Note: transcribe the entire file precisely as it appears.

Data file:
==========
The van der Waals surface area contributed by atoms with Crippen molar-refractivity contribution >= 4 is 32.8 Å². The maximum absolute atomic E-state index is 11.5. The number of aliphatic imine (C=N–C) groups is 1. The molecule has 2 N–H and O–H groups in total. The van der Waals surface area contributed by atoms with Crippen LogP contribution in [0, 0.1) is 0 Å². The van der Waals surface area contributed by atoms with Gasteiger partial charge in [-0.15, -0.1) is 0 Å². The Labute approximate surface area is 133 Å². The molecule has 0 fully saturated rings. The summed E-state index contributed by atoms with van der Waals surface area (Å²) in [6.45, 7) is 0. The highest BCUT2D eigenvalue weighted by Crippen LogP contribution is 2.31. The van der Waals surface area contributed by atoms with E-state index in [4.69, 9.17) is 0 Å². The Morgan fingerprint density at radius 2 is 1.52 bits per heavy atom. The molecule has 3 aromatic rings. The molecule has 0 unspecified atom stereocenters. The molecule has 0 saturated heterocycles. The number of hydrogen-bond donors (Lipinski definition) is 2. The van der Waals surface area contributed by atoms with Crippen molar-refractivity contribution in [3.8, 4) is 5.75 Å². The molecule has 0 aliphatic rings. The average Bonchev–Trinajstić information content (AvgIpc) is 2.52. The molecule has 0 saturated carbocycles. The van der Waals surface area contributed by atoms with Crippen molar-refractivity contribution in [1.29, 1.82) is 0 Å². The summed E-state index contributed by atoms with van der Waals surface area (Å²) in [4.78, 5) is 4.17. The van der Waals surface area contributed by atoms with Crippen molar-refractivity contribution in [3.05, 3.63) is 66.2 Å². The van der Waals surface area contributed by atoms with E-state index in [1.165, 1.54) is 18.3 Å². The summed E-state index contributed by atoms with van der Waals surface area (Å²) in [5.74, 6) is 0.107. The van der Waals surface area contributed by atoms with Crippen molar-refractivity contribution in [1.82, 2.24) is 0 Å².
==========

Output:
The van der Waals surface area contributed by atoms with Crippen molar-refractivity contribution >= 4 is 32.8 Å². The maximum absolute atomic E-state index is 11.5. The number of aliphatic imine (C=N–C) groups is 1. The molecule has 2 N–H and O–H groups in total. The van der Waals surface area contributed by atoms with Crippen LogP contribution in [0, 0.1) is 0 Å². The van der Waals surface area contributed by atoms with Gasteiger partial charge in [-0.15, -0.1) is 0 Å². The Labute approximate surface area is 133 Å². The molecule has 0 fully saturated rings. The summed E-state index contributed by atoms with van der Waals surface area (Å²) in [6.45, 7) is 0. The highest BCUT2D eigenvalue weighted by Crippen LogP contribution is 2.31. The van der Waals surface area contributed by atoms with E-state index in [4.69, 9.17) is 0 Å². The Morgan fingerprint density at radius 2 is 1.52 bits per heavy atom. The molecule has 3 aromatic rings. The molecule has 0 unspecified atom stereocenters. The molecule has 0 saturated heterocycles. The number of hydrogen-bond donors (Lipinski definition) is 2. The van der Waals surface area contributed by atoms with Crippen molar-refractivity contribution in [3.8, 4) is 5.75 Å². The molecule has 0 aliphatic rings. The average Bonchev–Trinajstić information content (AvgIpc) is 2.52. The molecule has 0 saturated carbocycles. The van der Waals surface area contributed by atoms with Crippen molar-refractivity contribution in [1.29, 1.82) is 0 Å². The summed E-state index contributed by atoms with van der Waals surface area (Å²) in [4.78, 5) is 4.17. The van der Waals surface area contributed by atoms with Crippen molar-refractivity contribution in [3.05, 3.63) is 66.2 Å². The van der Waals surface area contributed by atoms with E-state index in [1.165, 1.54) is 18.3 Å². The summed E-state index contributed by atoms with van der Waals surface area (Å²) in [5.74, 6) is 0.107. The van der Waals surface area contributed by atoms with Crippen molar-refractivity contribution in [1.82, 2.24) is 0 Å².